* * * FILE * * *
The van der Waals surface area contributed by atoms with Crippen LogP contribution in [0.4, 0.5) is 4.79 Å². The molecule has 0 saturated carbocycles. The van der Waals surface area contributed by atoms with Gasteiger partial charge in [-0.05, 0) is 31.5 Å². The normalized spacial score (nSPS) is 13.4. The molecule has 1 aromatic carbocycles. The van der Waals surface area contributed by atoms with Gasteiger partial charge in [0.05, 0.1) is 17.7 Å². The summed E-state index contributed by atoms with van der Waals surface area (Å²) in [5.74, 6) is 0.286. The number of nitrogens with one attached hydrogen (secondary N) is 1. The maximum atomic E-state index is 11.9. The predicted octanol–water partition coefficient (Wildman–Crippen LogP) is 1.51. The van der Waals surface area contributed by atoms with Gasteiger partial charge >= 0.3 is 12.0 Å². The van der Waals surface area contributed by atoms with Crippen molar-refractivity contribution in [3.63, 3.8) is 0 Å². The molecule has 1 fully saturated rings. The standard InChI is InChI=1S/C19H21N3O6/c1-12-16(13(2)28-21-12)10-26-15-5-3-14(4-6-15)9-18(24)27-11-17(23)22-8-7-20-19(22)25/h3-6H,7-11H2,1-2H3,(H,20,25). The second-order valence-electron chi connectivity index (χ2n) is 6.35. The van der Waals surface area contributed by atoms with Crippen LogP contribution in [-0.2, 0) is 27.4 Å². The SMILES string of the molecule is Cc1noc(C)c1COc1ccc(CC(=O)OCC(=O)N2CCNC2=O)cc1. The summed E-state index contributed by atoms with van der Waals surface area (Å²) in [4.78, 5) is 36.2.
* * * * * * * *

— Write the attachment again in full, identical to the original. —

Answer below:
The van der Waals surface area contributed by atoms with Crippen LogP contribution in [0.4, 0.5) is 4.79 Å². The molecule has 0 saturated carbocycles. The van der Waals surface area contributed by atoms with Gasteiger partial charge in [-0.05, 0) is 31.5 Å². The normalized spacial score (nSPS) is 13.4. The molecule has 1 aromatic carbocycles. The van der Waals surface area contributed by atoms with Gasteiger partial charge in [0.05, 0.1) is 17.7 Å². The summed E-state index contributed by atoms with van der Waals surface area (Å²) in [5.74, 6) is 0.286. The number of nitrogens with one attached hydrogen (secondary N) is 1. The maximum atomic E-state index is 11.9. The predicted octanol–water partition coefficient (Wildman–Crippen LogP) is 1.51. The van der Waals surface area contributed by atoms with Gasteiger partial charge >= 0.3 is 12.0 Å². The van der Waals surface area contributed by atoms with Crippen molar-refractivity contribution in [3.63, 3.8) is 0 Å². The molecule has 1 fully saturated rings. The standard InChI is InChI=1S/C19H21N3O6/c1-12-16(13(2)28-21-12)10-26-15-5-3-14(4-6-15)9-18(24)27-11-17(23)22-8-7-20-19(22)25/h3-6H,7-11H2,1-2H3,(H,20,25). The second-order valence-electron chi connectivity index (χ2n) is 6.35. The van der Waals surface area contributed by atoms with Crippen LogP contribution in [-0.2, 0) is 27.4 Å². The SMILES string of the molecule is Cc1noc(C)c1COc1ccc(CC(=O)OCC(=O)N2CCNC2=O)cc1. The summed E-state index contributed by atoms with van der Waals surface area (Å²) in [4.78, 5) is 36.2.